Although snuffing out dissent and cutting citizens off from the world aren’t actions generally associated with the American ideal, two U.S. companies are helping the Egyptian government do just that as populist protests continue shaking the African nation.
The tear gas and smoke grenade manufacturer Combined Systems, Inc. is based out of Jamestown, Pennsylvania. But its wares have been showing up all over the Middle East as of late. On January 20, a photographer with the Eurpean PressPhoto agency was killed when a CSI tear gas canister struck him in the head at a protest in Tunisia. And throughout yesterday and today, CSI smoke bombs and tear gas have clogged the air and lungs in Cairo.
A less visible but possibly more important American-Egyptian partnership is that between the tech company Narus and the Mubarak autocracy. A subsidiary of Boeing, Narus sells hyper-complex, slightly creepy mass surveillance equipment. Its most famous creation is Narus Insight, “a supercomputer system which is allegedly used by the National Security Agency and other entities to perform mass surveillance and monitoring of public and corporate Internet communications in real time.”
Narus provides Telecom Egypt, the state-controlled, dominant internet and telephone company, with deep packet inspection (DPI) technology. The specifics are complex, but DPI is essentially a filter that allows network administrators to track and scrutinize content being transmitted via the internet and cell phones. According to Narus’ vice president of marketing, Steve Bannerman, whose company also works with Saudi Arabia and Pakistan, “Anything that comes through [an Internet protocol network], we can record. … We can reconstruct all of their e-mails along with attachments, see what web pages they clicked on; we can reconstruct their [Voice Over Internet Protocol] calls.”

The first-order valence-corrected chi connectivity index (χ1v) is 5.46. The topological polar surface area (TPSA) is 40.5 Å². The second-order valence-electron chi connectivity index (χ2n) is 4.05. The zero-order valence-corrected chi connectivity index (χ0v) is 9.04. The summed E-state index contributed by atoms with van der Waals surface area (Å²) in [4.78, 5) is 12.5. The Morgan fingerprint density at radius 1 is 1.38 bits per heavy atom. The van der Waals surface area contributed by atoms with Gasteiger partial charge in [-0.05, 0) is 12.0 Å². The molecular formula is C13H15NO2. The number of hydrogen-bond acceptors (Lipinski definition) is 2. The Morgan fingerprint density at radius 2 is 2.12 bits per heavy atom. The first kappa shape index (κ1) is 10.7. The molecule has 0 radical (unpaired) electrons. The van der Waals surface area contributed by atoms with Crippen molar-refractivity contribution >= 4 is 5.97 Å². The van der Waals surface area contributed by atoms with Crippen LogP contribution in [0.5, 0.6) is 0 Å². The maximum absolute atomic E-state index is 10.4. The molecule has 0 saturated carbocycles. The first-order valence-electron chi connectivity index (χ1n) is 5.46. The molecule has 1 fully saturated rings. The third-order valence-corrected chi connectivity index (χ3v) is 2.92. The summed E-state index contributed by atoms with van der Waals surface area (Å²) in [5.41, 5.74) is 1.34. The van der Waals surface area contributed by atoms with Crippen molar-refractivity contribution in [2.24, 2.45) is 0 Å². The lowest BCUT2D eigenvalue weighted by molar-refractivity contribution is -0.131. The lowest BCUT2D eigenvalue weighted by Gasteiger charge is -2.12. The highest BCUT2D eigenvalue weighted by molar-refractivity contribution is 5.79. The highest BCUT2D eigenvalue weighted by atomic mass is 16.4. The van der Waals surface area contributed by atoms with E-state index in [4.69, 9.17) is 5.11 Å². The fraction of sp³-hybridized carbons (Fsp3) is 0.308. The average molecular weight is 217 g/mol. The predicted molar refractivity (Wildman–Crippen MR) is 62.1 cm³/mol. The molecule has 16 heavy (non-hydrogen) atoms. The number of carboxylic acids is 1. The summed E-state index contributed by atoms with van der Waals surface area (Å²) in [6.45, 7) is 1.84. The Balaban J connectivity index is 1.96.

Narus allowed Telecom Egypt to monitor the online movements of every plugged-in citizen of Egypt. And when Telecom Egypt (read: the Egyptian government) didn’t like what it saw, it blacked out the nation’s internet capabilities.
This type of thing shouldn’t be happening in a supposedly democratic country. And it certainly shouldn’t be happening with the support of Americans. To be sure, CSI and Narus are well within their legal rights to sell their products to whomever they’d like. And they should be allowed to do so without having to explain themselves or their motives. But that these two companies help other countries stifle social, political, and economic freedoms while benefitting from them over here is horribly twisted if not technically wrong in a legal sense.